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Some U.S. military bases in Japan raised threat conditions to “Bravo” on Friday, but officials gave no specific reason for the heightened state.

The move comes after last week’s report of small blasts near Camp Zama — and days ahead of a scheduled visit by Vice President Dick Cheney to Yokosuka Naval Base.

Yokota Air Base initiated “Bravo” on Friday morning, but as of 4:40 p.m., Yokosuka was unchanged at threat condition “Alpha.”

Force-protection conditions at other U.S. installations in Japan and Okinawa — including Kadena Air Base, Camp Foster, Naval Air Facility Atsugi, Misawa Air Base, Marine Corps Air Station Iwakuni and Camp Zama — also remained at “Alpha,” the lowest level.

The military has a long-standing policy of not discussing security measures or the parameters used to determine changes in threat levels.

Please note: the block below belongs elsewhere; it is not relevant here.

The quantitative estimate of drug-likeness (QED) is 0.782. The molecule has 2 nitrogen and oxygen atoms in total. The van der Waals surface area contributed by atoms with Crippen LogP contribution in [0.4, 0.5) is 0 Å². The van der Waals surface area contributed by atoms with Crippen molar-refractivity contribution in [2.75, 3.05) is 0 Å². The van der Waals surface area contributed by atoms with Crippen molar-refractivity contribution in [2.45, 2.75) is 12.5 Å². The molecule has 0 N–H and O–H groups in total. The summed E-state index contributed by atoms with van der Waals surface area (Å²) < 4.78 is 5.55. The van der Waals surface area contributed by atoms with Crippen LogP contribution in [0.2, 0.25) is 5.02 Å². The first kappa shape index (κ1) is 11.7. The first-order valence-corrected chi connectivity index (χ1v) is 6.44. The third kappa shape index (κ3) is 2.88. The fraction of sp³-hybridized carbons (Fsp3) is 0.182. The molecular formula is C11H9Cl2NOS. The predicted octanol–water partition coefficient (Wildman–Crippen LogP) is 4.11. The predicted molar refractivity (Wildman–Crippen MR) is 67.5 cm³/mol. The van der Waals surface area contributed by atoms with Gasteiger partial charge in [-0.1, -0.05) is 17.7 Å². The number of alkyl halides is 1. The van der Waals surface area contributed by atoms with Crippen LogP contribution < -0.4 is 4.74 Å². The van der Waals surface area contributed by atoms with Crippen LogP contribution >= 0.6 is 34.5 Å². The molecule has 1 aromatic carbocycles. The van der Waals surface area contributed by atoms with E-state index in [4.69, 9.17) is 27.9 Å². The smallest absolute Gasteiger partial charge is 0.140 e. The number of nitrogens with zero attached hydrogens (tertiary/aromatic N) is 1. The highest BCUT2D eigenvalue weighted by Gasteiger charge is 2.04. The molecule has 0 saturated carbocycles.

Air Force Col. Anne Morris, a U.S. Forces Japan spokeswoman, said Friday that she could not comment on what factors went into the Yokota decision but added every base is in a different situation.

Bases frequently practice their ability to move rapidly from one condition to another, Morris added.

“We don’t want to be static in our defensive posture, so we’re always assessing our security,” she said. “A good technique is to mix it up. For operational security reasons, we’re not going to discuss when we do it or why we do it.

“It’s driven by a number of factors — obviously threats being one of them, the desire to make it difficult for our adversaries to determine how we conduct security. Security and force protection are critical to getting the mission done. We can’t accomplish it without making sure we protect our forces first.”

The vice president is scheduled to be at Yokosuka on Wednesday, according to a Commander, Naval Forces Japan news release. He’ll address senior military leaders and other USFJ personnel during a special rally aboard the USS Kitty Hawk.

Cheney also will travel to Australia this week and visit with U.S. troops on Guam.

Stars and Stripes reporters Jennifer H. Svan, Allison Batdorff, Megan McCloskey, David Allen and Teri Weaver contributed to this report.


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